Russian Su-75 Checkmate will never enter serial production
The Russian fighter Sukhoi Su-75 Checkmate in the process of building prototypes will never enter serial production. This is what the former National Security Council staffer in the George W. Bush Administration said to 19FortyFive journalists.
According to the former spokesman, there will be quite a light demand for the Su-75, especially because of “the representation of Moscow in Ukraine”. A former Bush administration official described Russia’s performance in Ukraine as “pathetic.” 19FortyFive did not specifically mention the name of their source, who claims that amid the construction of Russian aircraft and aircraft carriers in recent years, he does not care “a ruble for any of Putin’s junk.”
The American online publication says that if the Su-75 goes into serial production, it will allow some nations to have a fifth-generation stealth fighter. However, the publication says that Russian claims of “full comparability” with the American F-35 Lightning II fighter are greatly exaggerated and “completely misleading”. “The Su-75 may be a capable aircraft and an affordable alternative to the F-35 – but it’s still not the F-35,” the publication said.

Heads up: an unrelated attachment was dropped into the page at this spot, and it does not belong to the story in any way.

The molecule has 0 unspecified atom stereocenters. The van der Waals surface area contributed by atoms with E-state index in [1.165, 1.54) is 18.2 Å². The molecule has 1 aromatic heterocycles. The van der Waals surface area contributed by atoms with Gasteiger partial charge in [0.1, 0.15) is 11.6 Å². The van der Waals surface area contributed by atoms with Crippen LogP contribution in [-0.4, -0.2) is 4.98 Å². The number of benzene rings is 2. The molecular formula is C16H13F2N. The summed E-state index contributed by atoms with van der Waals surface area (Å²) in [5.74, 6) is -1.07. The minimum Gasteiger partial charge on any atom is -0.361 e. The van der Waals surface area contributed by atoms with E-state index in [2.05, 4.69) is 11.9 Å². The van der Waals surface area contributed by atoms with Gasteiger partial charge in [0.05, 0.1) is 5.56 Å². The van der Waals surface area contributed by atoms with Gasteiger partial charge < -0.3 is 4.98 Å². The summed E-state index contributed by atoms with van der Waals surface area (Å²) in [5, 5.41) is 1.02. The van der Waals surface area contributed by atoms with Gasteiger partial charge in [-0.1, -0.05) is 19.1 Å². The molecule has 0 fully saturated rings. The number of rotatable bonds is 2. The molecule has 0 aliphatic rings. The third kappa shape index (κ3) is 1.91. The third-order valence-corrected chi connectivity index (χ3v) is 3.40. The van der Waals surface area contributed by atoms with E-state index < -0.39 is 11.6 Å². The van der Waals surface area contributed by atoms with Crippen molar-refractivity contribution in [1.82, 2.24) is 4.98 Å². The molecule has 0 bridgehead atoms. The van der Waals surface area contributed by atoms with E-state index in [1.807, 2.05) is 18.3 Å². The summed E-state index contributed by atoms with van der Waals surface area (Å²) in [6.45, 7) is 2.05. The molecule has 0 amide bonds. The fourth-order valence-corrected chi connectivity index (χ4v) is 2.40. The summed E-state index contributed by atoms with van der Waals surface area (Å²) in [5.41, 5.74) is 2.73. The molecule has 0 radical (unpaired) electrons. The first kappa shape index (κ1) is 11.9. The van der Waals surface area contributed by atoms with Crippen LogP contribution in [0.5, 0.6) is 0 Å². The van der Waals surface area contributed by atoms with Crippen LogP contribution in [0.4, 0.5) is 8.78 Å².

BulgarianMilitary.com recalls that at the last international military forum Army-2022 in Moscow, General Director of United Aircraft Corporation Yury Slyusar announced that the production of the first working prototypes of the Su-75 Checkmate, of which there will be a total of four, has begun.
According to the head of the Russian aircraft manufacturer, an unmanned version of the fighter is also being prepared. “Work on the unmanned version of Checkmate has been ongoing since the early design stages. The unmanned version can be created together with a single-seat aircraft. The potential for flight tests of the unmanned aircraft is being created as part of the work on the manned version,” Slyusar told the TASS agency.
However, 19FortyFive says in its article that the Su-75 Checkmate has only one advantage at the moment – it uses equipment and components from the Su-57. That is, as the American online publication claims – it uses “recycled” research and development. The fighter relies on off-the-shelf components, “which could be critical to any effort to meet the Su-75’s short deadline.”
According to the claims of the Russian manufacturer, the first test flight should be carried out in 2024. However, BulgarianMilitary.com recalls that Russia has repeatedly changed the date of the first test flight. Before Armi-2022, the Russian manufacturer claimed that the first flight would take place in 2023. That obviously won’t happen. The date 2024 is also uncertain.